It won’t be easy, but this will work to your advantage. Most people won’t spend most of their free time investing in themselves. This will allow you to grow faster than most, and stand out from your competition.

      4. Document the value you bring

      Resumes are a common way companies filter employees through the hiring process. Here’s the big secret: It’s not the only way you can showcase your skills.

      To request for a higher salary than most, you have to do what most are unwilling to do. Since you’re already investing in yourself, make it a habit to showcase your skills online.

      A great way to do this is to create your own website. Pick your first and last name as your domain name. If this domain is already taken, get creative and choose one that makes sense.

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      Here are some ideas:

      • joesmith.com
      • joeasmith.com
      • joesmithprojects.com

      Nowadays, building a website is easy. Once you have your website setup, begin producing content. For example, if you a developer you can post the applications you’re building.

      During your interviews, you’ll have an online reference to showcase your accomplishments. You can use your accomplishments to justify your salary requirements. Since most people don’t do this, you’ll have a higher chance of employers accepting your offer

      5. Hide your salary requirements

      Avoid giving you salary requirements early in the interview process.

      But if you get asked early, deflect this question in a non-defensive manner. Explain to the employer that you’d like to understand your role better first. They’ll most likely agree with you; but if they don’t, give them a range.

      The truth is great employers are more concerned about your skills and the value you bring to the company. They understand that a great employee is an investment, able to earn them more than their salary.

      Remember that a job interview isn’t only for the employer, it’s also for you. If the employer is more interested in your salary requirements, this may not be a good sign. Use this question to gauge if the company you’re interviewing is worth working for.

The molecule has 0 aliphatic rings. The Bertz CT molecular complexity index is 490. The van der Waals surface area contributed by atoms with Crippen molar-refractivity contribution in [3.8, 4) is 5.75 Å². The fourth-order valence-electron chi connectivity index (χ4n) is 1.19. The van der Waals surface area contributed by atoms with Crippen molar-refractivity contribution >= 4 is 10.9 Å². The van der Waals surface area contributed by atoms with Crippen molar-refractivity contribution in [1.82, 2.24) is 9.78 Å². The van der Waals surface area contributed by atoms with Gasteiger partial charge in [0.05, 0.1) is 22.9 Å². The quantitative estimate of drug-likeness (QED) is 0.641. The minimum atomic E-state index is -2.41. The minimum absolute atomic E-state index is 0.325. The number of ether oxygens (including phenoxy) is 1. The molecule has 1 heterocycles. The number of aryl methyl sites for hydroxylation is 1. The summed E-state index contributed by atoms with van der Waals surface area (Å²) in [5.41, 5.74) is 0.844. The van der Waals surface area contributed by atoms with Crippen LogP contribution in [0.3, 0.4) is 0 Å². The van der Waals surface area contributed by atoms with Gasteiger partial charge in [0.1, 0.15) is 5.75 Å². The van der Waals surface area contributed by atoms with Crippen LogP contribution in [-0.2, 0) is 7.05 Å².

6. Do just enough research

      Research average salary compensation in your industry, then wing it.

      Use tools like Glassdoor to research the average salary compensation for your industry. Then leverage LinkedIn’s company data that’s provided with its Pro membership. You can view a company’s employee growth and the total number of job openings.

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      Use this information to make informed decisions when deciding on your salary requirements. But don’t limit yourself to the average salary range. Companies will usually pay you more for the value you have.

      Big companies will often pay more than smaller ones.[3] Whatever your desired salary amount is, always ask for a higher amount. Employers will often reject your initial offer. In fact, offer a salary range that’ll give you and your employer enough room to negotiate.

      7. Get compensated by your value

      Asking for the salary you deserve is an art. On one end, you have to constantly invest in yourself to offer massive value. But this isn’t enough. You also have to become a great negotiator.

      Imagine requesting a high salary and because you bring a lot of value, employers are willing to pay you this. Wouldn’t this be amazing?

      Most settle for average because they’re not confident with what they have to offer. Most don’t invest in themselves because they’re not dedicated enough. But not you.

      You know you deserve to get paid well, and you’re willing to put in the work. Yet, you won’t sacrifice your most important values over a higher salary.

      The bottom line

      You’ve got what it takes to succeed in your career. Invest in yourself, learn how to negotiate, and do research. The next time you’re asked about your salary requirements, you won’t fumble.

      You’ll showcase your skills with confidence and get the salary you deserve. What’s holding you back now?

      Featured photo credit: LinkedIn Sales Navigator via unsplash.com

      Reference